Explainer: Protests in Thailand

On 17 November 2020, Thai police unjustifiably used water cannons and teargas on peaceful protesters outside the country’s parliament, injuring 55 in the process. The actions of the police underpin the increased hostility towards pro-democracy demonstrations from the Thai government. Thailand is currently experiencing an unprecedented wave of pro-democracy protests, … Read more →

Why we cannot ignore China’s ethnic cleansing

China’s ethnic cleansing of Uyghur Muslims is a human rights catastrophe that we should be paying closer attention to. More than one million Uyghur Muslims in China’s north-western Xinjiang province are being systemically targeted, tortured, and arbitrarily detained. Their only crime is being Muslim. This is not something we should turn a blind eye to, nor should China escape justice. … Read more →

French society in crisis: Islamophobia, terrorism, and the popular vote

At this turbulent juncture in history, it seems clear that the last five years in France’s history will be known for being some of the most violent experienced in the west since 9/11 took place, almost two decades ago. The rate and nature in which terror attacks happen in France is seemingly unprecedented in Europe. There has been a large spate of incidents in the country since … Read more →

The death penalty in the US and the need for change

For the 11th consecutive year, the United States has remained the only country in the Americas to carry out executions. The use of capital punishment by developed countries has fallen significantly in recent times with no member of the Council of Europe carrying out an execution since 1997.  Therefore, the question must remain, why do… … Read more →

Dehumanising the dogfight: the next step in the unmanned arms race

In August of this year, an artificial intelligence (AI) algorithm was pitted against a human pilot in simulated F-16 fighter jet dogfights. The AI pilot won, 5-0. The US Defence Advanced Research Projects Agency (DARPA) hosted the ‘AlphaDogfight’ Trials as part of the Air Combat Evolution (ACE) program, which looks at future possibilities of teaming machines with humans to enhance defence capability through “complex multi-aircraft scenarios”. … Read more →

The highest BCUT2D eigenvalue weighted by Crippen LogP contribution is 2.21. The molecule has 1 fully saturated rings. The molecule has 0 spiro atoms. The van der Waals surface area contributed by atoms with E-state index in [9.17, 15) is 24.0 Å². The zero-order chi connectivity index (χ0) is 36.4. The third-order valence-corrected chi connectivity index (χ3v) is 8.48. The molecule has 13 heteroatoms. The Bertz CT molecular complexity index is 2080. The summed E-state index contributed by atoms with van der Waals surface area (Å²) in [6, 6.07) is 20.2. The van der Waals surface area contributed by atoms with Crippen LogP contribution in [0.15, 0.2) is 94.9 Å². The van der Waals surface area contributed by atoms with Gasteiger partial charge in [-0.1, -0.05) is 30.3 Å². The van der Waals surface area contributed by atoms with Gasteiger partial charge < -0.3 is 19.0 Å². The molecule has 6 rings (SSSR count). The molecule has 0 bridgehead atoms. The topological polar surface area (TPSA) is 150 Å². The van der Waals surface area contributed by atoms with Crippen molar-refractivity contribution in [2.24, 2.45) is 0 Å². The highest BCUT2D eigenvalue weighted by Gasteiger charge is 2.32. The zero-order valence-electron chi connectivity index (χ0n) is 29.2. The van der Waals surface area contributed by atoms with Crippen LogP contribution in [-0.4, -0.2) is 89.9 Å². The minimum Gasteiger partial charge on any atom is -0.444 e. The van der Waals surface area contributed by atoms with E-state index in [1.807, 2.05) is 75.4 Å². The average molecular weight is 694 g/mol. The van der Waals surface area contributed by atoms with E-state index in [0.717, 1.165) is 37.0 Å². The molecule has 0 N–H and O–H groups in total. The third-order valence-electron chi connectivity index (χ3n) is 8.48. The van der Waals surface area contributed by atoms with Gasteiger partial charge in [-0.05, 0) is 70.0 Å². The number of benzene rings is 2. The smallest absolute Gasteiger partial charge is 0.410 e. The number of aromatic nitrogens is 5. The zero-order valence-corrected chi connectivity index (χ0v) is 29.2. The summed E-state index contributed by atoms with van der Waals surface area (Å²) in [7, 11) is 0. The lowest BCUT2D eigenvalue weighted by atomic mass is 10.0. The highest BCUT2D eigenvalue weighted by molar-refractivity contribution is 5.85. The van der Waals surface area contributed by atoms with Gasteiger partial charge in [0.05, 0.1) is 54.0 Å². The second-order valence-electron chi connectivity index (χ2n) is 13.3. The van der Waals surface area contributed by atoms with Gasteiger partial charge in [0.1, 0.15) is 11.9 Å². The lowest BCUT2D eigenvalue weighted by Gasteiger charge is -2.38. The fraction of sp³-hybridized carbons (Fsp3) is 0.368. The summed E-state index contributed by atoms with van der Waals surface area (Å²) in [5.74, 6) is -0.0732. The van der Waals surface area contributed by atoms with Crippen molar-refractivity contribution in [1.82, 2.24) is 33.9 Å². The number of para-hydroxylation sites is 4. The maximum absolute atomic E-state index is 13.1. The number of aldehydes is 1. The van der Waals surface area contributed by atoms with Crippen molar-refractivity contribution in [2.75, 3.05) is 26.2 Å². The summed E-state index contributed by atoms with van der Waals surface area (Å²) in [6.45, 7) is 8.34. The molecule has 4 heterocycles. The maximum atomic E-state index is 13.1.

An Anthem for Condemned Youth on the World Day Against the Death Penalty

It is not often that in the world of human rights we celebrate positive news from Iran. However, on the 8 October, human rights defender and journalist Narges Mohammadi was released early from Evin prison, after spending more than 2000 days incarcerated in terrible conditions in a prison now rife with the coronavirus. It was… … Read more →

Home Rules

It’s a strange time to be taking my UK citizenship test. Strange because I’m being asked to assure the Home Office that I will respect the law. I am asked to be aware that in the UK the rule of law is one of the four main values that I will be asked to affirm if I am granted citizenship. … Read more →

The Disappeared: Turkey’s Ghosts That Never Stop Haunting

On July 25, an elderly lady by the name of Hanife Yıldız was dragged on the ground by police officers, simply because she wanted to leave cloves in İstanbul’s historic Galatasaray square. The incident was so horrifying that it even left the people at the scene fearing that she would have a heart attack. … Read more →

Foreign ISIS Children Deserve a Home

Western governments have shirked their responsibilities for far too long. Across the globe, hundreds of thousands of citizens have been evacuated to their home countries in recent months—the largest repatriation in history. But these coronavirus airlifts have passed over a particularly desperate group: the children of foreign Islamic State fighters. For years, the fate of… … Read more →